Ron Paul is Right: US Foreign Policy in Middle East Does Not Make Us Safer
The U.S. involvement in foreign territories such as the Middle East is evidence of America’s imperialistic foreign policy. The American media has helped to spur these policies by promoting the false idea that Arabs hate us because of our freedom.
While this reporting has led Americans to point figures at Arabs for 9/11, while ignoring our own culpability, the truth is that U.S. foreign policy is very much a part of the story. Here’s an overview of some recent Middle East history:
In 1951, Dr. Mohammad Mosaddegh was elected as Iran’s Prime Minister by popular demand. At the time, the country’s vast oil reserves were controlled by the British Anglo-Iranian Oil Company (later to become British Petroleum). Mosaddegh decided to nationalize the oil industry in order to reclaim Iranian sovereignty, a move which boosted his popularity at home, but made him unpopular with the British government.
In retaliation, Britain imposed sanctions (much like the sanctions the U.S. imposes in the modern era), blockaded the Gulf, and halted trade. The British asked the U.S. to assist with a regime change, and President Truman respectfully declined. However, when U.S. President Eisenhower took office in 1953, Britain persuaded him that regime change was the correct policy in the context of the Cold War (Mosaddegh relied on Iran’s Communist party for power). Subsequently, the CIA executed a coup, under code name Operation Ajax, and the democratically elected Prime Minister was replaced with Mohammad-Reza Shah Pahlavi (better known as the Shah).
While this move returned control over the oil industry to the West for 25 years, Shah instilled fear in the population and established a secret police with the help of the American and British CIA which imprisoned and tortured any political opposition. The Shah served the financial elite, which lead to an increasing gap between the rich and the poor.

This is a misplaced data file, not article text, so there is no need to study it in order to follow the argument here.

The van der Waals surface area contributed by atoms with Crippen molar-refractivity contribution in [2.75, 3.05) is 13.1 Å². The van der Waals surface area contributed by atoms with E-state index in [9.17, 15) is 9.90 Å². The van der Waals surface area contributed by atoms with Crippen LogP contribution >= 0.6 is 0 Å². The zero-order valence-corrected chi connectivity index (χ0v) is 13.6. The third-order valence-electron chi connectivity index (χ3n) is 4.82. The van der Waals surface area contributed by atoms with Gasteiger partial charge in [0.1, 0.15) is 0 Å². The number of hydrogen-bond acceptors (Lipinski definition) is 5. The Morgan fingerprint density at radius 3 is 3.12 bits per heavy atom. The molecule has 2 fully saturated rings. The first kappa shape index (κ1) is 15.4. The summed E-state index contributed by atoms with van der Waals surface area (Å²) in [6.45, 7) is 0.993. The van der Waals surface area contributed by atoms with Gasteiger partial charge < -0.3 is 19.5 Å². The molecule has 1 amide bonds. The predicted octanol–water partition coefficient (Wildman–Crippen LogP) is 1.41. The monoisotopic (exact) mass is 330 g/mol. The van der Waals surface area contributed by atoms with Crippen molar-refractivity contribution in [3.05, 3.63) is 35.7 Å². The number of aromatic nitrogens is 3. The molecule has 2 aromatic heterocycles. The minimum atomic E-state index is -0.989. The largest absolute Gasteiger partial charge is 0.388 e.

One of the Shah’s leading critics, Ayatollah Ruhollah Khomeini, was arrested and imprisoned for openly speaking against the Shah and U.S. He was released in 1964 and then banished from the country, but continued his anti-U.S. and Shah campaign through cassette tapes that trickled back into Iran. For the next 10 years, civil unrest spread. On November 4, 1979, a group of Iranian students seized U.S. embassy personnel, accusing the U.S. of attempting to manipulate their revolution once again. They had four requests for the United States: 1) Return the Shah to Iran for trial; 2) Return Shah’s blood money to the people of Iran; 3) Promise of U.S. interference in Iran; 4) An apology from the U.S.
Subsequently, Iraq’s Saddam Hussein decided to take advantage of the Iranian Revolution turmoil, by invading Iran for its oil rich reserves and waterway access. The war resulted in 500,000 deaths, which led to further resentment of the United States.
The U.S. supported Saddam Hussein with money, technology, and intelligence, including satellite photography. America also pressured Gulf states to give Iraq funds to help buy weapons and ammunition from the Western countries. The U.S. Department of Commerce issued licenses to export materials for Iraq’s weapons of mass destruction program, even after learning Iraq used chemical weapons towards Iran and its own citizens to end an uprising.
At the same time, the U.S. also supported Iran with money and weapons. This allowed the conflict to continue, without either power able to dominate or ally with its neighbor to challenge United States hegemony.
Years later, the U.S. continued to support groups who we thought could help us win the Cold War, including Osama Bin Laden and the mujahedeen in Afghanistan. But, later, Bin Laden formed Al-Qaeda because the U.S. did not stop meddling in the Middle East.
Now, America continues to babysit Israel. We went to with Iraq for a second time to find “Weapons of Mass Destruction,” but never found any, so we later transformed this into an effort to bring democracy to Iraq.
The U.S. involvement in the Middle East has not made us more secure. We’re wasting money overseas that could be used to rebuild our crumbling infrastructure at home.